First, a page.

By the year 2300, life in the oceans faces a mass die-off rivaling the great extinctions of Earth's deep past if humanity fails to curb greenhouse gas emissions, a study in the journal Science said Thursday (April 29 Philippine time).
But limiting planetary warming to 2C above pre-industrial levels will stave off such a catastrophe, said the paper's authors, Justin Penn and Curtis Deutsch, both affiliated with the University of Washington and Princeton University.
The authors used ecophysiological modeling to weigh species' physical limits with projected marine temperatures and depletion of oxygen levels—a task that was particularly challenging given a lack of previous work in the area.
The results were alarming: under "business as usual" warming, marine ecosystems planetwide could experience a mass extinction comparable to that of the end-Permian extinction, known as the "Great Dying."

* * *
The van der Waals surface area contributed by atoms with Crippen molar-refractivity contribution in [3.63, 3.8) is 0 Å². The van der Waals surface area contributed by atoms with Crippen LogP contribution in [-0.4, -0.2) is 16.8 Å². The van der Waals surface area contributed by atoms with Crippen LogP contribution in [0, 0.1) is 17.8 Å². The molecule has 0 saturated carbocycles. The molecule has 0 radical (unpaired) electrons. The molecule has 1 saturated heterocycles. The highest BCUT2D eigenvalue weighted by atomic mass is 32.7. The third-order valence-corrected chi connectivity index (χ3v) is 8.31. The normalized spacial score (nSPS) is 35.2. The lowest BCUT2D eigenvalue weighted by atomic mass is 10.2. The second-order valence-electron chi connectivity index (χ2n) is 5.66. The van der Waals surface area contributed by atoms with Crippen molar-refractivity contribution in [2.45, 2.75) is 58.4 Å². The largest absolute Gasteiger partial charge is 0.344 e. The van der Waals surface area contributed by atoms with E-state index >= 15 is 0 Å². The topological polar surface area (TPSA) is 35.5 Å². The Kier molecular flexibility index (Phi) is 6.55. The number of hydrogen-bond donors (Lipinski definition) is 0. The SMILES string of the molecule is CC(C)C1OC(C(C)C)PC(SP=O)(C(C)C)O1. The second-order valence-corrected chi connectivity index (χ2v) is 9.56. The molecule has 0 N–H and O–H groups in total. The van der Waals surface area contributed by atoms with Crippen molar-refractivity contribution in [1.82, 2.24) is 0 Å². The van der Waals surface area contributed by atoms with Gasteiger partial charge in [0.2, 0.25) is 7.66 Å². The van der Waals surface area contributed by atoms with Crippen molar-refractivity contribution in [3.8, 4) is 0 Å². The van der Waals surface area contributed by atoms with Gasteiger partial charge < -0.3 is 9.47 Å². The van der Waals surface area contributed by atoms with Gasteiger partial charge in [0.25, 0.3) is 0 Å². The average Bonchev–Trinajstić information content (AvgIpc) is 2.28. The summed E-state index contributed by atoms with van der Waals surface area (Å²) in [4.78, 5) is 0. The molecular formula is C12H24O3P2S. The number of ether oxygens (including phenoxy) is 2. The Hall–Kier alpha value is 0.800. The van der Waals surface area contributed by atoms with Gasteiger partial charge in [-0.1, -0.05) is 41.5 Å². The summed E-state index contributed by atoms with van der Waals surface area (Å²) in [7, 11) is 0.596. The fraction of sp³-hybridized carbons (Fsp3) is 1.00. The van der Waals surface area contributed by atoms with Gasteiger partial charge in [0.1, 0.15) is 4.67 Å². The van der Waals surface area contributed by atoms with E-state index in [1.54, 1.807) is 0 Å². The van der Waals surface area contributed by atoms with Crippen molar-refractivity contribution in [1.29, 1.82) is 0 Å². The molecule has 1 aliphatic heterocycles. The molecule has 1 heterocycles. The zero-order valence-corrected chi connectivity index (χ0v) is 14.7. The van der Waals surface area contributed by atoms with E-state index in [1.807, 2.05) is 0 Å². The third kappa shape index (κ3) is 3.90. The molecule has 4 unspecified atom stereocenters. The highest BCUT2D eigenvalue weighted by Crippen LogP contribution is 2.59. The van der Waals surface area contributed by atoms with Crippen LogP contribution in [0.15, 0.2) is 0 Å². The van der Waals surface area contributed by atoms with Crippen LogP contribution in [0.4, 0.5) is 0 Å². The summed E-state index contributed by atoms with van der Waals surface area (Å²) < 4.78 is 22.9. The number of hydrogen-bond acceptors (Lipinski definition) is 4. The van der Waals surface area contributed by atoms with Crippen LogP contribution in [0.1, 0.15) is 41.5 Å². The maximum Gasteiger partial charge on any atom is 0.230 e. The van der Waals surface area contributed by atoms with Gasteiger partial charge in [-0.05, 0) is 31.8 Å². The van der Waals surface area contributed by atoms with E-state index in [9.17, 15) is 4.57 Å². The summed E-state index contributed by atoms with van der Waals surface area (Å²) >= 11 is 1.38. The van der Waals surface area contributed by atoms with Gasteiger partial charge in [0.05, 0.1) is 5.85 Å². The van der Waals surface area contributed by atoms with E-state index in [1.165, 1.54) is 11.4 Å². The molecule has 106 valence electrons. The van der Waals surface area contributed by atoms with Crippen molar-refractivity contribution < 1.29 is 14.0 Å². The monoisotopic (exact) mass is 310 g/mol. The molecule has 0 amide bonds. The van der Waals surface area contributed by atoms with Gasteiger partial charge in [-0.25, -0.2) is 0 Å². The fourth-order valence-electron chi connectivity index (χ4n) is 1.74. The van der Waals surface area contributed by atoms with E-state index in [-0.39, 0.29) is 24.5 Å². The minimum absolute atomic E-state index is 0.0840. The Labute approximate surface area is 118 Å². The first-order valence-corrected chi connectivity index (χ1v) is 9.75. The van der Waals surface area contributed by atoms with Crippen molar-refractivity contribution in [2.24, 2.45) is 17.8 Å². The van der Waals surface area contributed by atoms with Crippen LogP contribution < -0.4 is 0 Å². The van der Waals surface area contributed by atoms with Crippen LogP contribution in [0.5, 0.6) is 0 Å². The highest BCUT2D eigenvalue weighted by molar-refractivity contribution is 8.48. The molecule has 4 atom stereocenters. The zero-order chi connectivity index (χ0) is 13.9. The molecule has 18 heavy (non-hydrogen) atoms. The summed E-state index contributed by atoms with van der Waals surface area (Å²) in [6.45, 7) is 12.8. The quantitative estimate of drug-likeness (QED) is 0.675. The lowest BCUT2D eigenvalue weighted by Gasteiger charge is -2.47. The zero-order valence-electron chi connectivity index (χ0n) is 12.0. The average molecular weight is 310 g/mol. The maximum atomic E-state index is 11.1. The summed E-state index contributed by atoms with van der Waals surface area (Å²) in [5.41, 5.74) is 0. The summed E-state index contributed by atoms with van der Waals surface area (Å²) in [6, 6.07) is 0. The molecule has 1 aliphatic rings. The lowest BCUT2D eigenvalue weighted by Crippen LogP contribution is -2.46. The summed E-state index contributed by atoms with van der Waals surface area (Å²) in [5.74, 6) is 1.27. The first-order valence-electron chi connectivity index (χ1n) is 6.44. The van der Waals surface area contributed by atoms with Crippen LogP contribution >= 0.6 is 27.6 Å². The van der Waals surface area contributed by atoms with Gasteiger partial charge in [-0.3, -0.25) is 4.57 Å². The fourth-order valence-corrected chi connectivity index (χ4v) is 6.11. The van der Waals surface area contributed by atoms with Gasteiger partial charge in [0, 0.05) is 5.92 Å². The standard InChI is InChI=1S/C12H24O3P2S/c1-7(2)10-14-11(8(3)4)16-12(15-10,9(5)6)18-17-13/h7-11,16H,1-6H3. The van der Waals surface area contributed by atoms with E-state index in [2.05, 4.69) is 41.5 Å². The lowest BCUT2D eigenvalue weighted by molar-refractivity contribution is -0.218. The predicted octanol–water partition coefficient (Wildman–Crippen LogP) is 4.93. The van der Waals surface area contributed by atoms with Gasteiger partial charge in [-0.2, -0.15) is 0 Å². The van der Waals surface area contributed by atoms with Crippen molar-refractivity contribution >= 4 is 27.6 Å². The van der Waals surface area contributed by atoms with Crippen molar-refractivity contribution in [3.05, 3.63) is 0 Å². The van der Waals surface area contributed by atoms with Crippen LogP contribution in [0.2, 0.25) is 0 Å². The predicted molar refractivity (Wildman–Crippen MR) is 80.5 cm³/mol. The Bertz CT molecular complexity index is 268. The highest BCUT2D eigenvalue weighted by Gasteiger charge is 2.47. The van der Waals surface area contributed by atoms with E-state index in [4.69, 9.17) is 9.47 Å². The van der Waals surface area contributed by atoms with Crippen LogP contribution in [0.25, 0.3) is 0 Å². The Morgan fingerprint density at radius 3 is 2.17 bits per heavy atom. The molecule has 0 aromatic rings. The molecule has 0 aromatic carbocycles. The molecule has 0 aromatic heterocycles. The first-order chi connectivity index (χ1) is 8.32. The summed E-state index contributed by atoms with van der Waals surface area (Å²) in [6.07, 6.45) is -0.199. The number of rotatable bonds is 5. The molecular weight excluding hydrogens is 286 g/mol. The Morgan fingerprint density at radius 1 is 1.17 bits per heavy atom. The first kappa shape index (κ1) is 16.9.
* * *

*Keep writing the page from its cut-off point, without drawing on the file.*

This occurred 250 million years ago and led to the demise of more than two-thirds of marine animals, because of warming and oxygen depletion, similar conditions that are occurring today.
While the tropical oceans would lose the most species, many from these areas would migrate to higher latitudes in order to survive.
On the other hand, polar species would disappear en masse, since their types of habitat would disappear from the planet entirely.
Limiting warming to 2C, the upper limit of goal set by the Paris agreement, "would cut the severity of extinctions by >70%, avoiding a marine mass extinction," the paper said.
The preferred goal, of limiting warming to 1.5C, is impossible to achieve with current international commitments, according to UN climate experts.
"Because marine extinctions have not progressed as far as those on land, society has time to turn the tide in favor of ocean life," wrote scientists Malin Pinsky and Alexa Fredston in an accompanying commentary.
"Exactly where the future falls between the best-case and worst-case scenarios will be determined by the choices that society makes not only about climate change, but also about habitat destruction, overfishing, and coastal pollution." (AFP)